Thursday, October 20, 2011

Book-to-Movie Adaptations

Every Thursday, we post a question for our followers--and every Saturday, one of the commenters will be selected to choose a title from our Vault! ARCs, signed books, awesome books... Anything we have--you get to choose.

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Today's question:

What's your favorite book-to-movie adaptation?

Our answers:

Cambria: My favorite book-to-movie adaptation is Twilight. I mean, the cinematography is amazing and really captures Stephanie Myer's metaphorical mastery -- Haha. Just kidding. (No offense all you Twihards!) Seriously, though, my favorite would be William Shakespeare's Romeo & Juliet, the one with Leonardo DiCaprio (swoooon) and Claire Danes. That movie came out when I was in high school and I remember being mildy -- ok -- MAJORLY obsessed with it. The movie really turned me onto Bill Shakes and I went through a whole phase of reading his plays and sonnets and dissecting the meaning behind the words (I even landed the part of Hermia in A Midsummer Night's Dream!).

Sara: BBC's Pride & Prejudice miniseries!! Cristin just introduced me to this one last week. And we watched the entire thing in one day, while we were supposed to be writing. I mean, of course we got some writing done, but HELLO, COLIN FIRTH. I've liked him forever, but now? Love. Love, love, love. *swoon*

Copil: First thing that comes to mind is To Kill A Mockingbird. There's a moment in the movie where Bob Ewell confronts Atticus Finch in front of his own home. In the book, I remember a page or two of increasingly tense dialogue between the two men ending with Atticus making it clear he won't be intimidated. The movie dispenses with much of the dialogue but Gregory Peck as Atticus manages to convey the same rising intensity by taking one menacing step towards James Anderson's Bob. It's a simple, powerful, non-melodramatic action that speaks volumes and proves to me that what you DON'T include is sometimes as important as what you do.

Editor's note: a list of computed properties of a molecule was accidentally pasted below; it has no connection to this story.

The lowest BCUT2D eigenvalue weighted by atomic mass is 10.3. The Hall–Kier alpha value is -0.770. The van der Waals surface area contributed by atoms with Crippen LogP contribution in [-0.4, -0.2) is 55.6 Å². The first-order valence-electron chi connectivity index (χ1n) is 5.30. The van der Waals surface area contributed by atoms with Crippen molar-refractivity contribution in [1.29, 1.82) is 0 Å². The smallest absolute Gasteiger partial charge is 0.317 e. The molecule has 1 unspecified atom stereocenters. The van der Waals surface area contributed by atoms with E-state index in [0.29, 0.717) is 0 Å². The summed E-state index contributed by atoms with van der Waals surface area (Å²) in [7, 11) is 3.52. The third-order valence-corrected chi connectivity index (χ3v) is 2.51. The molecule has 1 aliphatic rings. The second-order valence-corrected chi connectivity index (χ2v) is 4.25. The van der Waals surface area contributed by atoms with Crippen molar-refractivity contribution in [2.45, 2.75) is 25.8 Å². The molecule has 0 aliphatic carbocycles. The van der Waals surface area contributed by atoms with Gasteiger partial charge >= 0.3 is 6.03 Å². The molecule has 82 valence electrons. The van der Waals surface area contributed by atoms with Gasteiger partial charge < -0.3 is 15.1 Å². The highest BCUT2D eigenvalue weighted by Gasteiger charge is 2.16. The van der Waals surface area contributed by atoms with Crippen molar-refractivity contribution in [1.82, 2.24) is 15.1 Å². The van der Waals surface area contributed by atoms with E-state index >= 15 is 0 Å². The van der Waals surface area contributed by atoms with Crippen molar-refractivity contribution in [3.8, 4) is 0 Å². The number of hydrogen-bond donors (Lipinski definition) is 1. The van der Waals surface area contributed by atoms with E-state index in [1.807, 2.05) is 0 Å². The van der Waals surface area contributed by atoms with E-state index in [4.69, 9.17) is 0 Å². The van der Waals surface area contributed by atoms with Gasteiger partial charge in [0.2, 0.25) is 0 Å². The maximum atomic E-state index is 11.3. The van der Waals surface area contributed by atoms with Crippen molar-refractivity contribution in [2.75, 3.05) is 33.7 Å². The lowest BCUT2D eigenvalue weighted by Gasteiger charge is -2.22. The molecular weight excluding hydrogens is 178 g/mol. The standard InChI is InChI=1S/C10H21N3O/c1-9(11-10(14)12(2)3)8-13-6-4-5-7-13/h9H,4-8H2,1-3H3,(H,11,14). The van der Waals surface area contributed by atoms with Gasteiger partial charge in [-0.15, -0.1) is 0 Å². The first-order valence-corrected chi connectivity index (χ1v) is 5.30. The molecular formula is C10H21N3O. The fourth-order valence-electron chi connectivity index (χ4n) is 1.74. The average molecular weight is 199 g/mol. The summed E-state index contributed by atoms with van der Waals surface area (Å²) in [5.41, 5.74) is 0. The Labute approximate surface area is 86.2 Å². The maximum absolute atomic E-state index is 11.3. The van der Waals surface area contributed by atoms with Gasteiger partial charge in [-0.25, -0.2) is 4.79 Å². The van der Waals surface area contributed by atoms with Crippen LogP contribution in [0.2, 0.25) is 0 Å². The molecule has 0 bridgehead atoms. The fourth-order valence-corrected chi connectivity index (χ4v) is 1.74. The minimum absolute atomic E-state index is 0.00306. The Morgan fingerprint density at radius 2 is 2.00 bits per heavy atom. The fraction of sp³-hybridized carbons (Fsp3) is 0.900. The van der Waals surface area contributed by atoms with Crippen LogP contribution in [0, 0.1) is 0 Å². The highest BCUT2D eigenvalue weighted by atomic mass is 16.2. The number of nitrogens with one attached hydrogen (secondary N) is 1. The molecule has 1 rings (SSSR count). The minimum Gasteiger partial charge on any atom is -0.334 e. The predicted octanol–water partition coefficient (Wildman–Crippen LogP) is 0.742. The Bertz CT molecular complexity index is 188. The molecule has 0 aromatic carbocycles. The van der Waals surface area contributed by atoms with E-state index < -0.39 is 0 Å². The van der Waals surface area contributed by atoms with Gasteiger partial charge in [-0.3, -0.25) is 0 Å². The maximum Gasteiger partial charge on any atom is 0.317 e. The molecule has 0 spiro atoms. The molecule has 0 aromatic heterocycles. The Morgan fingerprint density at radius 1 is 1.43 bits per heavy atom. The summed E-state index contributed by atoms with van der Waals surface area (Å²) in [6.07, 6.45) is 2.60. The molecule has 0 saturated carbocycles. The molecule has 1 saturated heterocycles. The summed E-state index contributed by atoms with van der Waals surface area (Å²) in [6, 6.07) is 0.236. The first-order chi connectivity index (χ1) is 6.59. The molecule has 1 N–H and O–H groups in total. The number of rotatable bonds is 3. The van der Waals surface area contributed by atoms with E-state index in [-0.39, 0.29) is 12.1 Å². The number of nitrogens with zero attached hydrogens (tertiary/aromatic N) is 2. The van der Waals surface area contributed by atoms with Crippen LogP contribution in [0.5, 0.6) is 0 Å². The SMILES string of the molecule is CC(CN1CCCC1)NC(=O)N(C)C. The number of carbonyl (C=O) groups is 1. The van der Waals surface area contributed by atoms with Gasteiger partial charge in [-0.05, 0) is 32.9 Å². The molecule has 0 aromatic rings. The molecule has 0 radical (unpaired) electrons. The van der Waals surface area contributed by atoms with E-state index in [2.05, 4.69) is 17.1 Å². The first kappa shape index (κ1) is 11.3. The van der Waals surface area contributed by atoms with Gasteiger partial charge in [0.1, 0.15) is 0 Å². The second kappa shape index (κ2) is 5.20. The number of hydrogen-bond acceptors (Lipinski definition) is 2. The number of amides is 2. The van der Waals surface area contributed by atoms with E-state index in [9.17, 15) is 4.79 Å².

A close second is the film adaptation of the Noble Prize-Winning novel The Human Centipede. Seriously, that movie really captured what it's like to be connected mouth to--how's that? We're out of time? Oh.

Karen: New Moon. Ha. Kidding. I mean, really, how many times did Kristen Stewart do that awkward breathing/shudder thing?

I have a lot of adult movies but I'm going to choose a YA book. I'm showing my age here but Flowers in the Attic. This book creeped me out and made me cry when I read it as a teenager, and although some details were wrong in the movie, it still had the creep factor and made me cry. Plus, the mother played the role of crazy and evil so well.

Alexandra: My favorite is Howl's Moving Castle. Book by Diana Wynne Jones, movie by Hayao Miyazaki.

Alison: While I'm not a huge fan of book-to-movie adaptations, there are two (and maybe...maybe a few others) that qualify as favorites.

First, The Great Gatsby - one of my favorite books EVER. And if the movie didn't live up, I was too blinded by my love for Gatsby to notice. I LOVED Robert Redford as Jay Gatsby so I'm super curious (and equally excited) to see the remake in 2012 with Leo DiCaprio.

Second, The Outsiders. Growing up, my room was wallpapered in Brat Pack, I was the president of the C. Thomas Howell fan club, and I still refuse to see the new Karate Kid on principal that Ralph Macchio's not in it. So OF COURSE I watched The Outsiders (um...a lot). Funny though. I never read the book until this past summer. LOVED IT. Brought back so many memories and made me want to break out all my eighties movies.

Cristin: Everybody else is joking, but I do genuinely think the Twilight film improved upon the book! The action plot with James and Victoria is paced way better, you see Bella and Edward getting to know each other and having normal conversations, Bella's classmates are actually cool and interesting, and there's more humor to balance out all the angst. SO TAKE THAT, GUYS.

But I think my favorite book-to-movie adaptation is Harry Potter and the Prisoner of Azkaban. I can think of a lot of adaptations where I loved the movie but wasn't crazy about the book and vice-versa, but PoA is the only example I can think of where I really love both book and film equally. (I also happen to think Prisoner of Azkaban is the best of the books AND of the movies). It's the most successful adaptation in my eyes because the movie gives me a new, different view on the story without compromising it in its essential or leaving me missing something.

Your turn!!

Happy Thursday :)


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